What's killing my Wisteria

Discussion in 'Vines and Climbers' started by ohsam, Aug 8, 2008.

  1. ohsam

    ohsam Member

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    Location:
    south surrey, bc canada
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    8:56 AM
    I have three different wisteria vines (same species, I think) All have been doing well until recently.

    Over the last 16 years one of the wisteria vines has been trained into a small tree.
    The plant was watered and looked "normal". Then something happened over the August long weekend - between Saturday AM & Monday evening, all the leaves curled up and dried out and have now have fallen off. It looked like a house plant that had not been watered. Since I know that is not the case, is there something else that could have caused this ? Have I lost the plant or is there something I can do to salvage the damage.

    The others are still doing fine, but I don't want anything to spread. My neighbour lost his wisteria 2 months ago.

    Thank you
     
  2. cbrinkerhoff

    cbrinkerhoff Member

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    Hi,
    I have just lost mine in the last couple of weeks, as well! This is a mature wisteria sinensis ("chinese wisteria") that we inherited with our house. We've had absolutely no trouble with it for six years. But this year it bloomed late- no surprise as we had such a cool spring. But just as you say, a few weeks back the leaves began to curl, then dry. They don't appear to have yellowed so much as dried out.We also have a vigourous healthy wisteria floribunda (pale pink blossoms, blooms AFTER the leaves come out) and it is doing fine.
    I will try to get some help with this. If I hear of anything, I'll stay in touch. For the time being, I am going to water it, give it some compost, and be very kind to it!
    cbrinkerhoff
     
  3. ohsam

    ohsam Member

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    Agreed, I'm watering and fertizing my wisteria as well. I am hoping we can do something so all is not lost and it will come back again next year.

    I have carefully checked the leaves and no signs of pests. Nothing. The leaves never yellowed, they jsut shrivelled and dried up. I have checked the plants surrounding the root system in case it is something in the ground. All is OK for now

    I'm watching the other wisteria very closely. I will be standing by if you find anyhting out.

    good 'hunting'
     
  4. laurie marson

    laurie marson Member

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    Location:
    Berkeley, Ca. USA
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    I have just had the same experience with my 20 year old wisteria. All the leaves and blossoms dried up several months ago. We took off all of these dried parts, then it seemed to revive and new leaves and blossoms began. About 2 weeks ago the same drying out started to occur. We can't find any evidence of bugs or borers. Watering seems to be okay, a bit on the dry side as we are in Berkeley, Ca where we are having a drought.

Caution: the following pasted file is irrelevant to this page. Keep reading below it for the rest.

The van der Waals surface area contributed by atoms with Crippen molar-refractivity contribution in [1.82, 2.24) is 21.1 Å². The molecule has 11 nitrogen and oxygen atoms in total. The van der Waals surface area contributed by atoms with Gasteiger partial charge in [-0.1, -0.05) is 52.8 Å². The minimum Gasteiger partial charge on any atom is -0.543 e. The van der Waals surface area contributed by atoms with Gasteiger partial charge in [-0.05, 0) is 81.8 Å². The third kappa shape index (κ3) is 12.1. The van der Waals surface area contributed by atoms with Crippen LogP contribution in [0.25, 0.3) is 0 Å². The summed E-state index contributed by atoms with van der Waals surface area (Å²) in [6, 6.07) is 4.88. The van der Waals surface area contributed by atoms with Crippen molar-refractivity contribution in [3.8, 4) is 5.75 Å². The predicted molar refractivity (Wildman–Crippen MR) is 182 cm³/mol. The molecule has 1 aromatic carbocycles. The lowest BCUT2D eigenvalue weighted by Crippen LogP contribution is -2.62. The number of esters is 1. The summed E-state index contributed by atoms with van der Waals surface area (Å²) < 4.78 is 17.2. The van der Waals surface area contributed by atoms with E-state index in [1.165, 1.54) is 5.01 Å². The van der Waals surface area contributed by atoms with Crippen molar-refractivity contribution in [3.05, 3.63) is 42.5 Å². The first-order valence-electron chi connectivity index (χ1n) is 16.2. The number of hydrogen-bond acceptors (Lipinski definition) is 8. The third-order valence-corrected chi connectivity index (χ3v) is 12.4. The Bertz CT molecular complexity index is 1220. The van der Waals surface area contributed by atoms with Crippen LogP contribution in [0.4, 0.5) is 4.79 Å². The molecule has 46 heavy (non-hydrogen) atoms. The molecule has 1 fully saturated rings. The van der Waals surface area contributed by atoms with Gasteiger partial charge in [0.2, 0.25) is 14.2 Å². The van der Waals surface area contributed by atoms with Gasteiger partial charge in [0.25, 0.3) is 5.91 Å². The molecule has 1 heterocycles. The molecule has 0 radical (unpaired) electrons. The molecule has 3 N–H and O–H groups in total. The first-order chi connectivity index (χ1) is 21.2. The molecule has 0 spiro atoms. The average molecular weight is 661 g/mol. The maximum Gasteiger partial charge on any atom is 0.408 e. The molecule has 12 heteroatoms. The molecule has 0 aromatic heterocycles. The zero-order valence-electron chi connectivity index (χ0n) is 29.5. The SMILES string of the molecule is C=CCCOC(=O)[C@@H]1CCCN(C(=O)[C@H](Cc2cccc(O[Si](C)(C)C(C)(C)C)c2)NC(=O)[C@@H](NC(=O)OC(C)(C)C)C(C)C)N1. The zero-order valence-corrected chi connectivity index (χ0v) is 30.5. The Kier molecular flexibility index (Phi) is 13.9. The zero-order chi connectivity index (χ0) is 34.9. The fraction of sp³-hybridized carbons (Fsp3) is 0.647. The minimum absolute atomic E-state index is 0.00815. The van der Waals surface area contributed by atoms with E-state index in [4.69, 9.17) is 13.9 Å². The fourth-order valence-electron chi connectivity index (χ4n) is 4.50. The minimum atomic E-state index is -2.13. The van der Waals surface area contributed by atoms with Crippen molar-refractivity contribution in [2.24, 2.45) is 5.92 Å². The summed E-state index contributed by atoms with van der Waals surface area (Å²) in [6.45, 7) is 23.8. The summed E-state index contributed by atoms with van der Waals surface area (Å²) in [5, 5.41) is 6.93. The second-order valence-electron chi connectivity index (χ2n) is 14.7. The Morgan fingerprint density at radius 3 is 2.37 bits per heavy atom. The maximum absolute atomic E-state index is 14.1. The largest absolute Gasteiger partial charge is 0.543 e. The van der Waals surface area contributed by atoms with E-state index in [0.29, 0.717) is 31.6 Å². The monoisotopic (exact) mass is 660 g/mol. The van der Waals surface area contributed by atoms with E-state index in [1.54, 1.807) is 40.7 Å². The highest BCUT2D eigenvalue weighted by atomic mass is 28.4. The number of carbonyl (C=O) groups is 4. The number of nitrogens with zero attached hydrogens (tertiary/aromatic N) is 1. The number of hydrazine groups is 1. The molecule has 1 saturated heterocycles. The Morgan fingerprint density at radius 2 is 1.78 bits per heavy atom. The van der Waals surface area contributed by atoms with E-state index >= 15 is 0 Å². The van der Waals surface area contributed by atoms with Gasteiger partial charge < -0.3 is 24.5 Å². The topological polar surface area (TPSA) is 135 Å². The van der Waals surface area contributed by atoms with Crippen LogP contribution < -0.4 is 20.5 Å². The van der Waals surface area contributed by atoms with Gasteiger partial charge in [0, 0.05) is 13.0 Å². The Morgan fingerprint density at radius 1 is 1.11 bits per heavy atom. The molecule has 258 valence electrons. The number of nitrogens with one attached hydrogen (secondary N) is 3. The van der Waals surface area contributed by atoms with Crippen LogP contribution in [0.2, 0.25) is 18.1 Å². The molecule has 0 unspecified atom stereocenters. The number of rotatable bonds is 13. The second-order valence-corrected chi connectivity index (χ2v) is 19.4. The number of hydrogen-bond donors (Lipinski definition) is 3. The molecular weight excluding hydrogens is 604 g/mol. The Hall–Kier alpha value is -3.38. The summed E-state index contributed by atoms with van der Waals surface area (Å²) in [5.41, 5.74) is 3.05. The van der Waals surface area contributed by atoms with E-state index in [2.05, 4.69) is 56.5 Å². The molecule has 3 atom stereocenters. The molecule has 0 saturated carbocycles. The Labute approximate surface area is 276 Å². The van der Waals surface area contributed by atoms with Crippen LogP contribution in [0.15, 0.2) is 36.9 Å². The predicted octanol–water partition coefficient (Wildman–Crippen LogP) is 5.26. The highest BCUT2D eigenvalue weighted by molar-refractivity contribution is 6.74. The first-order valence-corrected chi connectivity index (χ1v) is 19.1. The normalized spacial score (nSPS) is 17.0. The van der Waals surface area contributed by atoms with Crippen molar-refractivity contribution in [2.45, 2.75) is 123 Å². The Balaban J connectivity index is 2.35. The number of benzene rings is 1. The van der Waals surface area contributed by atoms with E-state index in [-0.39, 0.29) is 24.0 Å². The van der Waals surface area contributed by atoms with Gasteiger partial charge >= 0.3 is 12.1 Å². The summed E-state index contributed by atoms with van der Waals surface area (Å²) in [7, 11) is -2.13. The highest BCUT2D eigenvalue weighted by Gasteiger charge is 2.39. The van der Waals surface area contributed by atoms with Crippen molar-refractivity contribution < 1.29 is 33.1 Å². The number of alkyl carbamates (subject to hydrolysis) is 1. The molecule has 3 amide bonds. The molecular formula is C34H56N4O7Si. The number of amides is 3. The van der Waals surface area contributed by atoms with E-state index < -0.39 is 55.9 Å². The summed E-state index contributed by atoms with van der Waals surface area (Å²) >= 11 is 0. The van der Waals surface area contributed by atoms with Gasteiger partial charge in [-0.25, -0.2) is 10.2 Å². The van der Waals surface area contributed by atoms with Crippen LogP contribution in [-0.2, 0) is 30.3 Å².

Any ideas or help?
     
  5. bykergus

    bykergus Member

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    Penngrove, CA, USA
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    I have just the opposite problem. I don't water it. I cut it up. I try to kill it every way I can. I'm in Penngrove, California and I can't get rid of it.
    Everytime I try, I pull, I dig - everything - and if I pull up 3, 6 more come up.
    Try to kill it .. and it will thrive. I've done everything but poison it ..

    Man .. if anyone wanted plants, this would be the one to take cuttings off of .. and the seeds it generates ? Fun to hear them pop .. but .. everyone of them take root.

    So, that's my solution .. try to kill it .. it will thrive ...

    Now .. anyone have any ideas on how to kill these buggers short of drowning them over the years in Round-up ?

    Thanks,

    Gus
     
  6. laurie marson

    laurie marson Member

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    Thanks, Gus. I will try to go at it with an ax! Laurie
     
  7. world be free

    world be free Member

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    Brought this thread back to life............just like the wisteria. I don't know how you manage to kill the wisteria because everytime we try to get rid of it, it just keeps

    coming back to life. It is the "Rasputin" of all plants or the "Christine" (Stephen King movie) of all plants. No matter what you do, this plant will come back to life

    again and again. I believe this plant would survive a nuclear war...........it is that hardy. We have the chinese version that was purchased from Springhill

    catalog. I don't know what happen to your plant but if you find out, please let us know, I think you found wisteria's kryptonite. We are renovating our backyard and

    the contractor managed to unearthed our mature wisteria (15yrs old) with his Caterpillar earth mover and you would not believe how long the roots are. They are

    at least 50-60 ft long and grew from the trunk like medusa's head, it was not a nice sight. They were rope like vines 2-3in in diameter, similar to what you would

    see Tarzan swinging from vine to vine. I would not plant these ever again, specially near the home or foundation because they will swallow and choke everything in

    sight. I can't speak for everyone else but from my experience these plants should

    have a warning lable, PLANT AT YOUR ON RISK! WILL CHOKE EVERYTHING IN SIGHT.
     

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